Another board that operates under the IFAC’s auspices, the International Public Sector Accounting Standards Board, released for comment on Friday its own exposure draft, entitled, Key Characteristics of the Public Sector with Potential Implications for Financial Reporting. The paper provides background on issues affecting the development of a conceptual framework for public sector entities and standard setting.
“In particular, it highlights the notion that public sector entities are likely to depend upon taxation rather than commercially generated profits for their continued existence—and have governance arrangements that generally involve a legislative body holding an executive to account,” said the IPSASB. (Lots of executives should be held to account, I'd say.)
The paper is geared toward those who may have limited familiarity with the public sector, particularly those with more experience of financial reporting in the private sector—both for-profit and not-for-profit entities.
One of the main objectives of governments and other public sector entities is to deliver goods and services—not to produce profits, as in the private sector. As a result, there are a large number of financially significant non-exchange transactions in the public sector. These include outflows, such as state pension and social security payments, and inflows from taxation and transfers from other levels of government.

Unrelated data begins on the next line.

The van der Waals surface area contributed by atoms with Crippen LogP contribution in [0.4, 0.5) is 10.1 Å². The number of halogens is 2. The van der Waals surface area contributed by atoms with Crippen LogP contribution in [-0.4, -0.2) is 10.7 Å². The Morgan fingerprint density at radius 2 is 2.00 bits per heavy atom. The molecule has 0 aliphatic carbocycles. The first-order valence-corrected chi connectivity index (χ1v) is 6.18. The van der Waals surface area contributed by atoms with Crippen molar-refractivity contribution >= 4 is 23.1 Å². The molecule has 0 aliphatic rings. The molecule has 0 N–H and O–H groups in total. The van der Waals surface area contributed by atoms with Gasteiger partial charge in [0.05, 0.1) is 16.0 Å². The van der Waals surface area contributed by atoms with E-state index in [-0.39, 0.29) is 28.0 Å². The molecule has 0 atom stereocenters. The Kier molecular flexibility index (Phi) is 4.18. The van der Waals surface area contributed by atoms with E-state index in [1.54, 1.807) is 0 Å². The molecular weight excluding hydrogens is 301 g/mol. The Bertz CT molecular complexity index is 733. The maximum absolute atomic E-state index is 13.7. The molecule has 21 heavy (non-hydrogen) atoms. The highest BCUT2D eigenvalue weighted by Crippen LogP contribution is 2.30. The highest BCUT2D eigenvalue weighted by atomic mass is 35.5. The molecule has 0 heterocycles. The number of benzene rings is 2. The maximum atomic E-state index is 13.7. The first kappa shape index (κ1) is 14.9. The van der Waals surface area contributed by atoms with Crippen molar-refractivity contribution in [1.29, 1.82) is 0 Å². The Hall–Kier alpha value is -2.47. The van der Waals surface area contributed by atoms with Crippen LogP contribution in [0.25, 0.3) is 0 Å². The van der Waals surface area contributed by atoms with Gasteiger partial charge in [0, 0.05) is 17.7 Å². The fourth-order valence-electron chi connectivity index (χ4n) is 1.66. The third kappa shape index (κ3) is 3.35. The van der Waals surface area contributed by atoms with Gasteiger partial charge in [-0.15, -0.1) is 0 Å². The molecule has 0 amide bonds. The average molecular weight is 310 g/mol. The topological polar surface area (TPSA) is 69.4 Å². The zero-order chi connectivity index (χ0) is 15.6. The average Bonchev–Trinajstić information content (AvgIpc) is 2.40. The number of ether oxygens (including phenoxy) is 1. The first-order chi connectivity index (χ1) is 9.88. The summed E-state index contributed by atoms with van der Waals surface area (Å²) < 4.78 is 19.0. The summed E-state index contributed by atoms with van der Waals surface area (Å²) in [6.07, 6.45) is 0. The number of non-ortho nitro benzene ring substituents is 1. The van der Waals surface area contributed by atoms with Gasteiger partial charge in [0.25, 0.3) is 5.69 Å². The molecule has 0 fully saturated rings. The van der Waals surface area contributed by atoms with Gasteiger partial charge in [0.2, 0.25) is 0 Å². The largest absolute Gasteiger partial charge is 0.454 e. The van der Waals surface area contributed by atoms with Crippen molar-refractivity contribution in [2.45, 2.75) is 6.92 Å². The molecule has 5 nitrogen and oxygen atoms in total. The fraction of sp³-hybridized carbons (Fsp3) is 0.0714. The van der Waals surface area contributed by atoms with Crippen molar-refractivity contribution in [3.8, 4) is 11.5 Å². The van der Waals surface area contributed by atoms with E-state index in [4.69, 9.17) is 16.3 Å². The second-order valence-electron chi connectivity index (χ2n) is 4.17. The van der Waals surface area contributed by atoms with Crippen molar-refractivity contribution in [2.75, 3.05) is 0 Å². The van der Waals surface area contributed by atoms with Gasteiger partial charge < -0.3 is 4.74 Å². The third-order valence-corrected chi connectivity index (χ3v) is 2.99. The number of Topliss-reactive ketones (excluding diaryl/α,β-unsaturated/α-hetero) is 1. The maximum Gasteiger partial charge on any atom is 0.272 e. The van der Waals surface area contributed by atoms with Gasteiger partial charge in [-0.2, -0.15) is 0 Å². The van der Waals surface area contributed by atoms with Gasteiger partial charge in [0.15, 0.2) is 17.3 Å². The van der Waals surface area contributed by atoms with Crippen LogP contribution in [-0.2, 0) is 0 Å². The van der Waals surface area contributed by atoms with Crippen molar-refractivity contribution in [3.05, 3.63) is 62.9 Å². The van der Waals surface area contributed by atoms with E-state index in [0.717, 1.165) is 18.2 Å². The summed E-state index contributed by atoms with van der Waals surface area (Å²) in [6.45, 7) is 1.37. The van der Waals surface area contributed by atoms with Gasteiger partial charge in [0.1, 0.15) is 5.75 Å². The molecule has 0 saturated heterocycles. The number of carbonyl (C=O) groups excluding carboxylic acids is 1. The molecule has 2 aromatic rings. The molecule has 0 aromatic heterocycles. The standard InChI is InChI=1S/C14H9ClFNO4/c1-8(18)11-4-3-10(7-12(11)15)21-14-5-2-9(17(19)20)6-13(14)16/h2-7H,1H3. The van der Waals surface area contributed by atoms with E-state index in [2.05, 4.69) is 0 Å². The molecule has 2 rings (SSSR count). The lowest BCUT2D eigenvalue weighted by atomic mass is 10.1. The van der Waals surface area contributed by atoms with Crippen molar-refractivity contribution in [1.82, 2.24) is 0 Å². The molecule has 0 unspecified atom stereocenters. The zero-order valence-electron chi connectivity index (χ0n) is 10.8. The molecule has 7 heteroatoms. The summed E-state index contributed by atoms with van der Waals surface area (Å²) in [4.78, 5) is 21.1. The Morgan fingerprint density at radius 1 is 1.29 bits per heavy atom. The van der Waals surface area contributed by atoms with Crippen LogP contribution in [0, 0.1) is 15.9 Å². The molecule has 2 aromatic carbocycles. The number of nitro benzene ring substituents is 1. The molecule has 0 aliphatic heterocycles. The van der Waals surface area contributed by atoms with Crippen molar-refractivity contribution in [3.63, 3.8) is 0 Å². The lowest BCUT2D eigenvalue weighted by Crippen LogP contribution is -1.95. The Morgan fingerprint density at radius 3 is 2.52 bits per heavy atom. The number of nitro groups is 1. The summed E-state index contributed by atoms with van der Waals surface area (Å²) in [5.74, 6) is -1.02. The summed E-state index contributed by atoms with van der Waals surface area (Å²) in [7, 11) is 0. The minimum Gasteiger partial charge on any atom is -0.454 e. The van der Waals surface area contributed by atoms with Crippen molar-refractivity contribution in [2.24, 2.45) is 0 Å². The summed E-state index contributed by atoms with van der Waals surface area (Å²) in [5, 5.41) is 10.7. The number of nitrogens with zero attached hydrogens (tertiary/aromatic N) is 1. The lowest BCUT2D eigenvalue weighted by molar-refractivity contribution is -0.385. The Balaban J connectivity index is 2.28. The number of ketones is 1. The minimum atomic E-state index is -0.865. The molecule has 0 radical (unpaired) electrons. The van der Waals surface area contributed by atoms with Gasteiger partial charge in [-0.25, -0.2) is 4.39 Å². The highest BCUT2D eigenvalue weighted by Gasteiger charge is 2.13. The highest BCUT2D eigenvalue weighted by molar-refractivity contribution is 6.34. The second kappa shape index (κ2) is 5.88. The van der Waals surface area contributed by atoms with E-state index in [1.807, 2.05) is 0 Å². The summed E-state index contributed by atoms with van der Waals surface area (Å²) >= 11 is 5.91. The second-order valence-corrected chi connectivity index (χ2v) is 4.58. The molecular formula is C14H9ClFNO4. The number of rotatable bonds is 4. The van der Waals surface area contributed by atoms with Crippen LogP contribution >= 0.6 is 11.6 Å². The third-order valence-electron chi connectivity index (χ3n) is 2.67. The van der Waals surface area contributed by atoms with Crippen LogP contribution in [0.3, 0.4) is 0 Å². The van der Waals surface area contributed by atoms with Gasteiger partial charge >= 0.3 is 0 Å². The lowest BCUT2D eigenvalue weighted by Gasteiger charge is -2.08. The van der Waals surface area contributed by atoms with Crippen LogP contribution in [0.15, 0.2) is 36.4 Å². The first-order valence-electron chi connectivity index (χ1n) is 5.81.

However, the paper notes that there are a large number of transactions in the public sector that mirror those in the private sector. In such cases, there is no reason why accounting treatments should differ between the two sectors. (Couldn’t agree more.)
The paper also considers the importance of the budget in many jurisdictions. The budget is often the primary mechanism for communicating with citizens and demonstrating compliance with legal requirements. Budgets can also be highly controversial, of course.
Other areas explored include the specialized nature of much of the property, plant and equipment deployed in the public sector, the regulatory role of government, the responsibilities for a nation’s or area’s heritage, the longevity of most governments and many public sector entities, and the ownership or control of rights to natural resources. The paper also notes that for governments, reporting under statistical bases of accounting is highly important for decision-making purposes and economic analysis.
“When government and public sector financial reporting is mentioned, you often hear a view that the public sector is different; sometimes differences can be exaggerated or underestimated,” IPSASB chair Andreas Bergmann said in a statement. “This exposure draft tries to identify areas that really do need to be considered by standard setters when developing the concepts for public sector financial reporting. We are interested to hear stakeholder views on whether we have identified the right areas.”
To access the exposure draft or to submit a comment, visit the IFAC Web site at www.ifac.org/Guidance/EXD-Outstanding.php. Comments on the exposure draft are requested by Aug. 31, 2011. The IPSASB is inviting all stakeholders to comment on the exposure draft. So comment away.